Granddaughters of Westboro Baptist's founder recall fleeing the church

The Philadelphia Inquirer/October 20, 2015

By Dani Blum

The night before Megan and Grace Phelps-Roper left the church that had meant everything to them, relative after relative streamed into their rooms, crying.

Megan was trying to pack when a beloved cousin walked in, stone-faced, and told her she was going to Hell.

The Kansas sisters, in their early 20s, wondered if they had made the right decision, if they were even sane. But after four months of questioning the Westboro Baptist Church – the provocative religious community known for staging anti-gay protests at military funerals - they knew the only way to go was out.

The sisters, granddaughters of the church's founder, spoke Tuesday morning at the Anti-Defamation League's Ninth Annual Youth Leadership Conference held at the University of Pennsylvania.

They told 450 high schools students and educators from around the region about the decision they made three years ago to leave behind a community famous for its extremism.

Megan, now twenty-nine, said she had vivid memories of participating in Westboro Baptist Church pickets at age five. She, along with the other members of her family and the Westboro church community, would clutch signs denouncing homosexuals and Jews across the country. During high school, she and her sister would wave placards at lunchtime.

"It was my whole life," Megan said.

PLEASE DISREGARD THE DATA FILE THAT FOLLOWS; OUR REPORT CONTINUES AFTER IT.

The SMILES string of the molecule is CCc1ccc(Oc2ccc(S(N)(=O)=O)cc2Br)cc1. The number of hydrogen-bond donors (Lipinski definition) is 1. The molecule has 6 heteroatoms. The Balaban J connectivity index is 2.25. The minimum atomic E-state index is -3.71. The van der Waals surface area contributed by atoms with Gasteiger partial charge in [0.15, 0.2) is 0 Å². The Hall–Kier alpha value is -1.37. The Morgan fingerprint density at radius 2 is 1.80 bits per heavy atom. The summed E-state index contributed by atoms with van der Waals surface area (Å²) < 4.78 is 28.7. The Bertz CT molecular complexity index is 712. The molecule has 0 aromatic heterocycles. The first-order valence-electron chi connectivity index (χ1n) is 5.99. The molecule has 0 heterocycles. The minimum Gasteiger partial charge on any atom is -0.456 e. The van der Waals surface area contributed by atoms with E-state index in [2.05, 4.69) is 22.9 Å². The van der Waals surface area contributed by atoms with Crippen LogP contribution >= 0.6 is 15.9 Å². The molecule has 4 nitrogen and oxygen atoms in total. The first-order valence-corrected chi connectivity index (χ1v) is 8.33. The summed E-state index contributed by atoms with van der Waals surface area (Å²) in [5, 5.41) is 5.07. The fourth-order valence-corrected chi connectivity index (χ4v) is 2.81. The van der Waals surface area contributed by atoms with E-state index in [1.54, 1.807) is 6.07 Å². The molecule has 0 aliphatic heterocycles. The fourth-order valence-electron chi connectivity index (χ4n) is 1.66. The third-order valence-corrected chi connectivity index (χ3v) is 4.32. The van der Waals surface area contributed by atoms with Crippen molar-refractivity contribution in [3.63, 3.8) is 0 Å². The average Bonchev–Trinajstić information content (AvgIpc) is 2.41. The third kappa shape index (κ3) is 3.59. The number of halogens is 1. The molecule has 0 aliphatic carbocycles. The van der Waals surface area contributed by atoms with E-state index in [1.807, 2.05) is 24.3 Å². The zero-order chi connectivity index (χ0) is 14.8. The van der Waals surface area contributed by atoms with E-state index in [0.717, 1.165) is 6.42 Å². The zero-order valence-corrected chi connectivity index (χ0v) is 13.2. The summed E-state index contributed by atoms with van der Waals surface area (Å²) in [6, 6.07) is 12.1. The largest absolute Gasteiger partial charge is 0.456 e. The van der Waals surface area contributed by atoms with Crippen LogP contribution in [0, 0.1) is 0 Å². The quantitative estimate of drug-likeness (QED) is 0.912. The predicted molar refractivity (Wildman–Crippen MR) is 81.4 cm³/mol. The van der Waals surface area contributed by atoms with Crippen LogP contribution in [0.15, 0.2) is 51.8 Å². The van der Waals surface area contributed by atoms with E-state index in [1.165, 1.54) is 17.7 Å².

In 2009, Megan began to use Twitter to spread Westboro's message. She struck up a conversation with a Jewish blogger named David Abitbol - originally by Tweeting at him that "God hates Jews."

Their conversation moved from anger to intellectual discourse. David asked her about a picket sign that read "Death Penalty for Fags." Wasn't that hypocritical, he asked, since the church wouldn't condemn a congregant who'd given birth out of wedlock?

For the first time in her life, Megan felt that that the church was fallible.

"Imagine everything you believe about the world is wrong, and suddenly you realize that," she told the audience. "When you think that your beliefs come directly from God, and now you have to figure out for yourself what is right and what is wrong and what you believe. The whole world was unstable. It was like a constant earthquake."

Megan shared her doubts with her younger sister, Grace. On a freezing November night in 2012, they finally left the church and their home.

Since then, the women said, they have tried reaching out to their family, both in person and online. A few years ago, Grace tried to drop off a birthday cake they had made for their younger sister. Their mother locked the door and refused to let them in.

"They don't want to think about us," Megan said.

The women said they hope to undo the damage they caused when they were younger by speaking about their experiences.

"We've been searching for a way forward, a way to help the people we spent so many years hurting, a way to fight prejudices we helped foment," Megan said.

Nancy Baron-Baer, Regional Director for the Anti-Defamation League, said she believes Megan and Grace's story has the power to inspire young people.

"They show there's hope for all of us," she said. "There's hope for humankind."

After listening to the Phelps-Ropers, the high school students broke into groups to discuss diversity and their own backgrounds.

"Being here was an eye-opening experience. . .," said Yamaira Crissey-Cartagena, a student at Esperanza Academy Charter School. "It was amazing." Read more

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